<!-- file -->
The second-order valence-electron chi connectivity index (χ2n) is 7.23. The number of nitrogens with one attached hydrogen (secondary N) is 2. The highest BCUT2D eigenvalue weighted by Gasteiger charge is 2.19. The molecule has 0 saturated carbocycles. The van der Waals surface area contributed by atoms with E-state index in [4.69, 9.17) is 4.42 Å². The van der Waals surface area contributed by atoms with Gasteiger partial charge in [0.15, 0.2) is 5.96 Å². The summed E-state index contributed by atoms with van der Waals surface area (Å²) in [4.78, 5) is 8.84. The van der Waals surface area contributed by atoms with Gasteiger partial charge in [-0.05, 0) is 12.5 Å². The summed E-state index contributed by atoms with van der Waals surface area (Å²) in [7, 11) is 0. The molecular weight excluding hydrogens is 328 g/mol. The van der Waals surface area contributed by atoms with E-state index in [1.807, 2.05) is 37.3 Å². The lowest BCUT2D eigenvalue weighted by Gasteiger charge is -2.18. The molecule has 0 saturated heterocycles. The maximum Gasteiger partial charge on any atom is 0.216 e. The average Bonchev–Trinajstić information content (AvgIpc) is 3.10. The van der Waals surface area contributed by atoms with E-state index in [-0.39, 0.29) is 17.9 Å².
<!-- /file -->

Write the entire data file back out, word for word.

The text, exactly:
The second-order valence-electron chi connectivity index (χ2n) is 7.23. The number of nitrogens with one attached hydrogen (secondary N) is 2. The highest BCUT2D eigenvalue weighted by Gasteiger charge is 2.19. The molecule has 0 saturated carbocycles. The van der Waals surface area contributed by atoms with E-state index in [4.69, 9.17) is 4.42 Å². The van der Waals surface area contributed by atoms with Gasteiger partial charge in [0.15, 0.2) is 5.96 Å². The summed E-state index contributed by atoms with van der Waals surface area (Å²) in [4.78, 5) is 8.84. The van der Waals surface area contributed by atoms with Gasteiger partial charge in [-0.05, 0) is 12.5 Å². The summed E-state index contributed by atoms with van der Waals surface area (Å²) in [7, 11) is 0. The molecular weight excluding hydrogens is 328 g/mol. The van der Waals surface area contributed by atoms with E-state index in [1.807, 2.05) is 37.3 Å². The lowest BCUT2D eigenvalue weighted by Gasteiger charge is -2.18. The molecule has 0 saturated heterocycles. The maximum Gasteiger partial charge on any atom is 0.216 e. The average Bonchev–Trinajstić information content (AvgIpc) is 3.10. The van der Waals surface area contributed by atoms with E-state index in [-0.39, 0.29) is 17.9 Å².